However, strong correlations probably shouldn't be inferred since the overall environment now is way different than last November. This year saw more exposure, more promos, more product, just more more more. Hard to make a pure A/B comparison.

Suffice it to say I'm feeling good about 2014. It's modest for a traditional publisher, certainly, but this is all one big frontier. Hopefully some other brave designers will join me out here and we can get some healthy competition going. :)

Collected CCG Design Research



As I mentioned last week, A La Kart has at its core the DNA of a CCG. There are focused constructed decks tailored to unique play styles, customization options for advanced players, and expanding options released over time. The whole shebang. This is a new territory for me, as I tend to design more standalone, (hopefully) elegant, single-deck games.

So, I got to work researching. I played Magic back in the day and a bit of Netrunner earlier this year.  I downloaded and played Hearthstone, SolForge, and Adventure Time: Card Wars. Explored the deckbuilding side of things with Dominion, Ascension, Quarriors, Valley of the Kings, Master Merchant, and Star Realms. My wife and I have really got into Kaijudo, and we're disappointed that the CCG business model requires such a huge critical mass that the game is no longer supported despite some avid fans. That's another story, though.

But throughout all this, I've found some really smart people talking about CCGs as a design genre.


If you have some good lectures or interviews to share, I'm eager to see them!

Breakdown of POD Pricing



The first full year of Smart Play Games is coming to a close soon and I've collected many many capital-O opinions about the viability of the POD business model for indie card game designers. Overall, I'm favorable and very pleased with my results from 2014, but the economics of the system shouldn't be taken lightly. Today, I wanted to talk about pricing in the POD market. If you were curious about what goes into the pricing of POD products, the general idea is...


High Margins, Low Prices

My earliest releases were fairly large decks of cards around 90 cards. The economics of print-on-demand releases dictate a fixed price per card as a minimum cost for production. Because DriveThruCards doesn't do rulebooks, I have to print rules on cards themselves. That means higher minimum cost for production.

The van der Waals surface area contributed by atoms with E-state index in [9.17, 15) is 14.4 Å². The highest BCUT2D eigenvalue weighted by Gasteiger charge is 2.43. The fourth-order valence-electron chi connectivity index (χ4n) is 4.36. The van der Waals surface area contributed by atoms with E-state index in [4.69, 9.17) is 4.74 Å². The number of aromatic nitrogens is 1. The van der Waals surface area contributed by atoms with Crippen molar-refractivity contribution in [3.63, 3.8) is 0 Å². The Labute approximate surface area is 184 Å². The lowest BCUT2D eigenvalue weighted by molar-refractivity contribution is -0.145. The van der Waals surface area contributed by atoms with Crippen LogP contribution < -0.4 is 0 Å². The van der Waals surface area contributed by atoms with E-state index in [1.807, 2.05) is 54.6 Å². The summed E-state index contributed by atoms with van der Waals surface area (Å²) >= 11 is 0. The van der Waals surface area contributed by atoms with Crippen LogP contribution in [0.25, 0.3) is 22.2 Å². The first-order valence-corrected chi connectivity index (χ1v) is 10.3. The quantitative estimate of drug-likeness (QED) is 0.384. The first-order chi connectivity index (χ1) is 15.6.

My own earnings come from the margins I choose for each sale of a product, which DriveThruCards allows me to set at my discretion. I quickly found that a 90-card deck would need a commensurate higher price, but then I started hitting a ceiling. $14.99 games just weren't selling well. Instead, I found that $9.99 is the sweet spot for POD pricing. It's low enough to be an impulse buy, but high enough that I can still afford to do the occasional promotional discount. Anything higher than that gets a measurably lower sales.

Therefore, each card I add to a deck cuts into my overall earnings. For example, a card game like Light Rail has 10 cards per player, for up to four players, plus 8 bonus cards. That puts me up to 48 cards for the game alone. Now I add one card to act as the "cover" of the product. Then I add 6 cards for the rules. That puts me at 54-cards, which turns out to be just right to have a set a livable margin of profit for my work. See the pie chart above for how it breaks down.


Minor League System for Board Games

Of course, a more pessimistic way to put this would be high costs, low sales. Mainly because the price per unit would be far lower if I released these games in a traditional model of Crowdfunding > 5000+ print run > Shipping > Warehousing > Fulfillment. The price per unit would be pennies, but doesn't necessarily mean higher earnings when I tally the costs of all the other services involved in that model. And it would be way more stressful. And it would be way slower release schedule.

But even that presumes there is an us/them between POD and traditional releases. I've always held to the belief that POD is a complement to traditional publishing. It gives smaller card games a chance to perform on the marketplace with minimal risk, like minor league farm teams for the majors. When card games start going out of print in traditional retail networks, they can live on in POD for more long-tail sales, still earning revenue for the IP owner long beyond its retail life cycle.

I'm pleased to have seen Koi Pond get licensed by Joy Pie in China. Just a few weeks ago, Suspense and Light Rail were picked up by Funbox Jogos in Brazil. The "POD model" isn't an island. It exists in symbiosis with traditional publishing.

I hope other designers will soon experiment with this model, especially on DriveThruCards, who have been so extremely helpful and supportive from the start.


Update: Feedback from Other POD Publishers

After this originally posted, I got some very generous feedback from Fred Hicks (Evil Hat Productions) and Steve Segedy (Bully Pulpit) regarding their own sales numbers.



Daniel Solis
Art Director by Day. Game Designer by Night.